Monday, February 22, 2016

One of the things that's bothered me about my Introduction to A* page and also my older A* pages is that I use grids everywhere. I fear that some of my readers will think that A* is only for grids or that it's best with grids. In my opinion it's worst when it is given grids, especially grids where every step has the same movement cost.

I decided the simplest thing I could do would be to change the grid map at the top of the page. That's the first impression a reader gets. Instead of showing non-grid maps halfway down the page, I should show a map that's not a grid. That way the reader immediately sees that we're not solving a grid problem. This was the first map on the page:

original-map with grid

I took some graph paper and came up with a polygon version of this map. I hand-coded it and got the A* page to show it:

new-map with polygons

Although making the initial version of this map with pen and graph paper wasn't too bad, iterating was quite a pain. I decided to make a quick & dirty tool to edit the shapes. I wanted to edit the graph connectivity too but didn't want to spend more than an hour writing the tool, so I didn't implement that. I put the connectivity in manually.

map-tool I used to edit the polygon shapes

The tool helped a lot! I made it output JSON, and then I copied-and-pasted that JSON into my A* page, where I wrote some code to turn that into the diagram. I spent a few hours on that map and also several others. The tool made it so much easier to edit maps that I ended up making more maps for the page.

After I had this new map up, the next step was to add a section to the page that described graphs. Although I have a link to another page that describes graphs, I think the input and output to an algorithm are too important to not explain on the main page.

I had implemented the A* diagrams with layers (see this); I was able to easily add new layers to show graph nodes and graph edges. With this I made a new diagram:

graph with room centers as nodes

I wanted to demonstrate two things with pathfinding graphs:

Completely different game maps might have similar pathfinding graphs. I drew a game map based on StarRaven's cartography brushes that shared the same pathfinding map as the main example.

same pathfinding graph but different game map

The same game map can be represented by different pathfinding graphs. I added two more pathfinding graphs for the same game map:

graph with doorways as nodes

graph with grid nodes

Comparing these, you can see how A* has to do a lot more work when the pathfinding graph is a grid than when the pathfinding graph is a navmesh or waypoint graph. If you're looking to optimize pathfinding on a grid, the first thing to try is to construct a non-grid pathfinding map.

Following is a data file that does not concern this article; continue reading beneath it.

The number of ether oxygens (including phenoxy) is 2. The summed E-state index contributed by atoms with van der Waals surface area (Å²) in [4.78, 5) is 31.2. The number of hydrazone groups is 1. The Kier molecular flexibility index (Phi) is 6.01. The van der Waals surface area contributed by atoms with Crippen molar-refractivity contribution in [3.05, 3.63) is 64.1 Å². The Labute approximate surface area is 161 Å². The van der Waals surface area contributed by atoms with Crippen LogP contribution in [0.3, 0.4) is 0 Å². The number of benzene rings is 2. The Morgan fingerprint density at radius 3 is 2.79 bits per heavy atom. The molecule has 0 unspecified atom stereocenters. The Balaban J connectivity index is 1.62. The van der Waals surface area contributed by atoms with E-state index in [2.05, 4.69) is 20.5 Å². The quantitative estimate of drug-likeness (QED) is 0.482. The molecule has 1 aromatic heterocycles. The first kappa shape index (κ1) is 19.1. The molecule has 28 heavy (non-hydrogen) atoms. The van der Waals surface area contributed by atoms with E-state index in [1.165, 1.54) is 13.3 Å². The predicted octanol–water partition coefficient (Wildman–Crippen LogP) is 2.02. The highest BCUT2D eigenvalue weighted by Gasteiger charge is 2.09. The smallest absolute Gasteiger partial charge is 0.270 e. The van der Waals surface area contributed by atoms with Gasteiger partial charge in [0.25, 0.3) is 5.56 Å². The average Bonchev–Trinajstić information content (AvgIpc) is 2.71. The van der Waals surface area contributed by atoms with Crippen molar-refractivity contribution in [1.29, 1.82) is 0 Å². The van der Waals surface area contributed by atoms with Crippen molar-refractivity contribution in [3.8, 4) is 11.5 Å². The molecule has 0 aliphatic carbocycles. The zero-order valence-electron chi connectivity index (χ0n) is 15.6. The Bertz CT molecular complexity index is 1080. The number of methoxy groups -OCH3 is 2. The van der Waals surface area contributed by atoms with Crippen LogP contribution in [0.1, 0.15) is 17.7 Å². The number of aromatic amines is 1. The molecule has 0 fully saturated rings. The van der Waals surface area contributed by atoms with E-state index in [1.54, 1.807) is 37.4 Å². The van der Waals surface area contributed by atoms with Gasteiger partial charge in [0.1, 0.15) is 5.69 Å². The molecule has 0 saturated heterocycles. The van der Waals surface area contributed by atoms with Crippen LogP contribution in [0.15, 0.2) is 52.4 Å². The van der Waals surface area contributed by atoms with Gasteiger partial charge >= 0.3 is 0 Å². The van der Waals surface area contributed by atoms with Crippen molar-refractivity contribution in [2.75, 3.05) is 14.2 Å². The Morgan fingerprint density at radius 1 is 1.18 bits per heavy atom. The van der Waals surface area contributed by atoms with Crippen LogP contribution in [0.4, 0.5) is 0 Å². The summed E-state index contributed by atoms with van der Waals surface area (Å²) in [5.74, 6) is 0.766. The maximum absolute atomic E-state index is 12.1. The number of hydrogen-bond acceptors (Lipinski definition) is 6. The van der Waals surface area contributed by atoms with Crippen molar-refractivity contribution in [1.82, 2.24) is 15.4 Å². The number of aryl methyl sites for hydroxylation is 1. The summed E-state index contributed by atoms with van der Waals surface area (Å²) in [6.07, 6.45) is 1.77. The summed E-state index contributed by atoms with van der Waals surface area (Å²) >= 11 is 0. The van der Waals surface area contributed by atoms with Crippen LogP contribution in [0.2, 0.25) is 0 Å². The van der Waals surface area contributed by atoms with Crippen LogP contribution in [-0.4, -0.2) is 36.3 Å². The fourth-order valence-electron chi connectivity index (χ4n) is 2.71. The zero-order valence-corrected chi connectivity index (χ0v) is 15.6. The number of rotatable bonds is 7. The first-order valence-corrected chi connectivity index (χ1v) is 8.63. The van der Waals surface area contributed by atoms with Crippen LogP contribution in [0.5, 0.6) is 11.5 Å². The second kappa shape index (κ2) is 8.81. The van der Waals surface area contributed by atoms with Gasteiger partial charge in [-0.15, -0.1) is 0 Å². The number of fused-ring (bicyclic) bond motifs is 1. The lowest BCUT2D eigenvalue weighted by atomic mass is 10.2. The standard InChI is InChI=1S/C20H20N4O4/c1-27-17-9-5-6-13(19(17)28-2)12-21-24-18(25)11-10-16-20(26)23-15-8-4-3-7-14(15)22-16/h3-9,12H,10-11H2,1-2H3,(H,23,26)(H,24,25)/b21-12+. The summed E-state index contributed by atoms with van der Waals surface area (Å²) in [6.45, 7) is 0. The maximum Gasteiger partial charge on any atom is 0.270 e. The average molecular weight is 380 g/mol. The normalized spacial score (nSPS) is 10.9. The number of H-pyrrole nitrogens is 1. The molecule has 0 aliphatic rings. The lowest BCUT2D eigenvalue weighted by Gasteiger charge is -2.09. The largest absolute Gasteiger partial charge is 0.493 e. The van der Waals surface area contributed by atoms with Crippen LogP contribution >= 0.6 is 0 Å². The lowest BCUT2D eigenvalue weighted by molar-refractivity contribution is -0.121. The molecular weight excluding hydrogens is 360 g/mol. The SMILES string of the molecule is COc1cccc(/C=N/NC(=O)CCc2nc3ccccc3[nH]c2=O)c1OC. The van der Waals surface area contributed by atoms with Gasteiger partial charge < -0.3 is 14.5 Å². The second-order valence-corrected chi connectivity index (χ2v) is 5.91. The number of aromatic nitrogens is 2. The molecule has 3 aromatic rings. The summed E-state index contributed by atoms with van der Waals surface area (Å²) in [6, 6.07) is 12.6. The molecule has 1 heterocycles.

With all of the new content on the page, I also wanted to simplify some of the other parts of the page. I decided that the contour maps were the least valuable concept, and removed most of the contour map diagrams. I think it's an interesting way of looking at things, but I was never quite happy with them, and they probably belong on an advanced level page, not on this introductory page.

While testing on iPhone and Android, I realized that I had never finished a touch version of the drag-and-drop maps. Until now, it didn't matter, because the diagrams were grid-based, and I had a touch version of the grid code. I had to fill in the non-grid touch event handlers. It doesn't work that well but it's good enough for now.

I'm much happier with the page now, although I still have some work to do on the wording. Take a look! There's still more I want to improve on this page.

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4 comments:

MG wrote at March 03, 2016 3:35 AM

How do you determine the points inside the polygons? Manually?

Amit wrote at March 03, 2016 9:57 AM

The abstract graph structure doesn't actually have a location inside the polygon. The polygon itself is the node. For the visualizations on the page, I pick a point manually, but A* doesn't actually see that.

MG wrote at March 04, 2016 12:28 AM

Then how are the polygons used for pathfinding? Sorry if the question seems too basic, I am guessing you probably wrote about this somewhere.

Amit wrote at March 04, 2016 6:37 AM

Not at all! It's *not* obvious, and my diagrams don't make it completely clear. :(

What A* sees is the abstract "graph" data -- nodes and the connections ("edges") between nodes. It doesn't actually know that the nodes represent polygons, or that the nodes "mean" a location on a map. To graph search (including A*), the nodes could be anything. For example, you might make nodes for moods like "happy" and "sad", and then you could have an edge from sad-->happy that is labeled "eat ice cream". Then if you ask graph search how to get from "sad" to "happy" it would say the shortest path is to eat ice cream. Graph search is quite useful for lots of things.

For game maps we use places for nodes. What A* needs to know is what the possible places are and what's connected to what. So we could use a polygon for each graph node, and then adjacent polygons (you can walk from one to the other) would get a graph edge. Or we could use a grid coordinate for each graph node, and then adjacent grid tiles would get a graph edge.

The way the graphs are drawn in the visualizations is mostly separate, and not something A* actually sees.

(This brings up another topic I should add to the page — when people say A* finds the "shortest" or "optimal" path, that's only on the *graph* and not necessarily the shortest path on the map! Another topic…)